High-quality mathematical education

In high-quality mathematical education for 3 to 6 year old children, teachers and other key professionals should:

  • enhance children’s natural interest in mathematics and their disposition to use it to make sense of physical and social worlds.
  • build on children’s experience and knowledge, including their family, linguistic, cultural, and community backgrounds; their individual approaches to learning; and their informal knowledge.
  • base mathematics curriculum and teaching practices on knowledge of young children’s cognitive, linguistic, physical, and social-emotional development.
  • use curriculum and teaching practices that strengthen children’s problem-solving and reasoning processes as well as representing, communicating, and connecting mathematical ideas.
  • ensure that the curriculum is coherent and compatible with known relationships and swquences of important mathematical ideas.
  • provide for children’s deep and sustained interaction with key mathematical ideas.
  • integrate mathematics with other activities and other activities with mathematics.
  • provide ample time, materials, and teacher support for children to engage in play, a context in which they explore and manipulate mathematical ideas with keen interest.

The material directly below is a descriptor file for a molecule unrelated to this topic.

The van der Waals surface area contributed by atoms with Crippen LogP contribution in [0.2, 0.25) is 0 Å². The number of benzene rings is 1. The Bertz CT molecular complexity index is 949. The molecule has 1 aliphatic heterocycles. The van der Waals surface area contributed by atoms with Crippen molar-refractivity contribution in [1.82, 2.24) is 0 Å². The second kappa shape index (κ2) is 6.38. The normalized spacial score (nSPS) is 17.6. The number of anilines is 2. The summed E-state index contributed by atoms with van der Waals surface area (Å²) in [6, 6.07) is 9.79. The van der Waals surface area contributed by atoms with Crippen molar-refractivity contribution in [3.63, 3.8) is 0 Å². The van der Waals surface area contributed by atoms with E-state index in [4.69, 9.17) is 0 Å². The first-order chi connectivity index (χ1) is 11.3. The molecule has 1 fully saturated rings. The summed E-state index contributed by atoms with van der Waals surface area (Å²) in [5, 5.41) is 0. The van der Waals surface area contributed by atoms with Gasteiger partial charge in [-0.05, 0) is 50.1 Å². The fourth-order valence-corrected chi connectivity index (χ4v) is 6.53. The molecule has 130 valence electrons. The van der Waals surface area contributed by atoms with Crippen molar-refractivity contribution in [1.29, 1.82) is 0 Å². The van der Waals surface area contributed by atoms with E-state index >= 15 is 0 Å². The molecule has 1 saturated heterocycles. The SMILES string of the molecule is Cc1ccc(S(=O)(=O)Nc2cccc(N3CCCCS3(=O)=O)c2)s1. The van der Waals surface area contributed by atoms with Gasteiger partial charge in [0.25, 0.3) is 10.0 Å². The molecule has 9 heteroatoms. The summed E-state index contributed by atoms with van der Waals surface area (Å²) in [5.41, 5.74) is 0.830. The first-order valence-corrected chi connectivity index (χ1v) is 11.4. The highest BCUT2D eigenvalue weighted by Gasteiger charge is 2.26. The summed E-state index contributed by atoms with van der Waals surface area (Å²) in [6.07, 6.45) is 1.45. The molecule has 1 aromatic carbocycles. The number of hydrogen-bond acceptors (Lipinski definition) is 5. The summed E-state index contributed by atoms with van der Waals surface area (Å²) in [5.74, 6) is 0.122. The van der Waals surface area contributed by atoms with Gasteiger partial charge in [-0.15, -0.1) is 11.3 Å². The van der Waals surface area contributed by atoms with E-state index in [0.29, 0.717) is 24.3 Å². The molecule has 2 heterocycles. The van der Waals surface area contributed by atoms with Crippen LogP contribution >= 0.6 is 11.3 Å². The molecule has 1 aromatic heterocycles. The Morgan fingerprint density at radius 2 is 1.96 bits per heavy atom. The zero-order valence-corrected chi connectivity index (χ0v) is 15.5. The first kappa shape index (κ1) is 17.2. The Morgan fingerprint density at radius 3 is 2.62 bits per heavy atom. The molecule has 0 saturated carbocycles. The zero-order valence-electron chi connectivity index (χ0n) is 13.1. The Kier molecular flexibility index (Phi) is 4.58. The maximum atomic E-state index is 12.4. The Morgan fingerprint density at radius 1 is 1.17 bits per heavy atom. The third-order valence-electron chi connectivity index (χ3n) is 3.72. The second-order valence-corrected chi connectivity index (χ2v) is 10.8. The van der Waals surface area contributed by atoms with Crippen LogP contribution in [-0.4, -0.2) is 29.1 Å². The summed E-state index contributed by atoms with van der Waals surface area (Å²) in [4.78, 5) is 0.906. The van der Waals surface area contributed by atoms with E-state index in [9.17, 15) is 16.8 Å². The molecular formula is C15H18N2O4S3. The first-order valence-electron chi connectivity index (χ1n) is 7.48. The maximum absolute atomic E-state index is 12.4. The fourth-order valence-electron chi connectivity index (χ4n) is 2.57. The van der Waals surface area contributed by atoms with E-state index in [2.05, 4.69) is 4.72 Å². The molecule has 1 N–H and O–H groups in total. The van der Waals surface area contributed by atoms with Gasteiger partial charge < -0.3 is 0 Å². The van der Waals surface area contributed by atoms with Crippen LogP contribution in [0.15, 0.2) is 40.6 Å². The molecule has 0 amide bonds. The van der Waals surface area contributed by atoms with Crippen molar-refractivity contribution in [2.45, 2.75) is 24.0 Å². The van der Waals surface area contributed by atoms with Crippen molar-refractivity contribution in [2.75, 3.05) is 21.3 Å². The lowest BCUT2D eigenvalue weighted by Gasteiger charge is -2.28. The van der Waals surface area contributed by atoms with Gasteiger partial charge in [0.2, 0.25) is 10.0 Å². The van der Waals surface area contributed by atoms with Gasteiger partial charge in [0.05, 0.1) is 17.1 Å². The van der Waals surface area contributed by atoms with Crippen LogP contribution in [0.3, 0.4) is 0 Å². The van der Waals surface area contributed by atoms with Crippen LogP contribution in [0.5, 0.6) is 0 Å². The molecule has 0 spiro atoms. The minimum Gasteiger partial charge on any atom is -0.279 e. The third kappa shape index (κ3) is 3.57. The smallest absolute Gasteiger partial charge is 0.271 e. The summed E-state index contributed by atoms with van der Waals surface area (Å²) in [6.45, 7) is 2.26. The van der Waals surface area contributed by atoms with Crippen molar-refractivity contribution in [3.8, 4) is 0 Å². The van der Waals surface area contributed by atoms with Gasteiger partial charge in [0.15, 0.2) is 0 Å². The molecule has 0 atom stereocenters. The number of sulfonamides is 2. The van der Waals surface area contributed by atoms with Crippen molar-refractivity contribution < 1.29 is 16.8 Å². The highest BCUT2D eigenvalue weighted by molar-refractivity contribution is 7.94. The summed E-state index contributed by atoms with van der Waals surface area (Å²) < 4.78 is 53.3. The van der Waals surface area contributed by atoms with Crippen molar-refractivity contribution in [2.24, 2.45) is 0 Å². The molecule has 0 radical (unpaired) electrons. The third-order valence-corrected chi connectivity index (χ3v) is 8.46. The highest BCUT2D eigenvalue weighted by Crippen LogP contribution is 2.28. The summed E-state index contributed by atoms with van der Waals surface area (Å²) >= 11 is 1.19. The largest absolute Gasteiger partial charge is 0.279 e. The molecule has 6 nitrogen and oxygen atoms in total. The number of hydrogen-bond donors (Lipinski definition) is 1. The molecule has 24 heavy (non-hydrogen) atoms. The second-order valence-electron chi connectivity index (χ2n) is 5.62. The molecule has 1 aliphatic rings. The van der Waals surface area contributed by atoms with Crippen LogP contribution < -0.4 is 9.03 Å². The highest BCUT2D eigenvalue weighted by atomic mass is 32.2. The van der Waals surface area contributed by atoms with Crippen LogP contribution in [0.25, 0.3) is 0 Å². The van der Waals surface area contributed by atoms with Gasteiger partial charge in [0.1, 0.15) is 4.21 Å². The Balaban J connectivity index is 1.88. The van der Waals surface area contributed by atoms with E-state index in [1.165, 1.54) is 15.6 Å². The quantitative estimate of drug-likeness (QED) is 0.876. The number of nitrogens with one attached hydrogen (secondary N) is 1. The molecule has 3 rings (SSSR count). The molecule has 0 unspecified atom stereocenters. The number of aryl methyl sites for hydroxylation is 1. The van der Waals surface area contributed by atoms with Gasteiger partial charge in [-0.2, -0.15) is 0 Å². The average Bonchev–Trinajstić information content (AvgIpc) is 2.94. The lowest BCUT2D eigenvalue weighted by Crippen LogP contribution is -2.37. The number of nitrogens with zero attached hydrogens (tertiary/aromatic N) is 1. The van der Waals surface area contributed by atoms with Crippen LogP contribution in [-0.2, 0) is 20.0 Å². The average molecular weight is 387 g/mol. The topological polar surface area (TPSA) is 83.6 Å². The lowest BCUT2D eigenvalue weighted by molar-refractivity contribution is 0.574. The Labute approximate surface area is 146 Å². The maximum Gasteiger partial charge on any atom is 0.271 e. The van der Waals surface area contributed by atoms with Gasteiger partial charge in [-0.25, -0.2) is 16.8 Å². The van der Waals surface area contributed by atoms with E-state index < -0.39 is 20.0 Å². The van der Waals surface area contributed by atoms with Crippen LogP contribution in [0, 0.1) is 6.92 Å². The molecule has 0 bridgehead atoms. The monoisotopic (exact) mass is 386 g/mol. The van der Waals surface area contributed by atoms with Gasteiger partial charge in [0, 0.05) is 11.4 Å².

• actively introduce mathematical concepts, methods, and language through a range of appropriate experiences and teaching strategies.
  • support children’s learning by thoughtfully and continually assessing all children’s mathematical knowledge, skills, and strategies.

To support high-quality mathematics, education, institutions, programme developers, and policymakers should:

  • create more effective early childhood teacher preparation and continuing professional development.
  • use collaborative processes to develop well-aligned systems of appropriate high-quality standards, curriculum, and assessment.
  • design institutional structures, and policies that support teachers’ ongoing learning, teamwork, and planning.
  • provide resources necessary to overcome the barriers to young children’s mathematical proficiency at the classroom, community, institutional, and system-wide levels.

Leave a Reply

Fill in your details below or click an icon to log in:

WordPress.com Logo

You are commenting using your WordPress.com account. Log Out /  Change )

Google+ photo

You are commenting using your Google+ account. Log Out /  Change )

Twitter picture

You are commenting using your Twitter account. Log Out /  Change )

Facebook photo

You are commenting using your Facebook account. Log Out /  Change )


Connecting to %s

%d bloggers like this: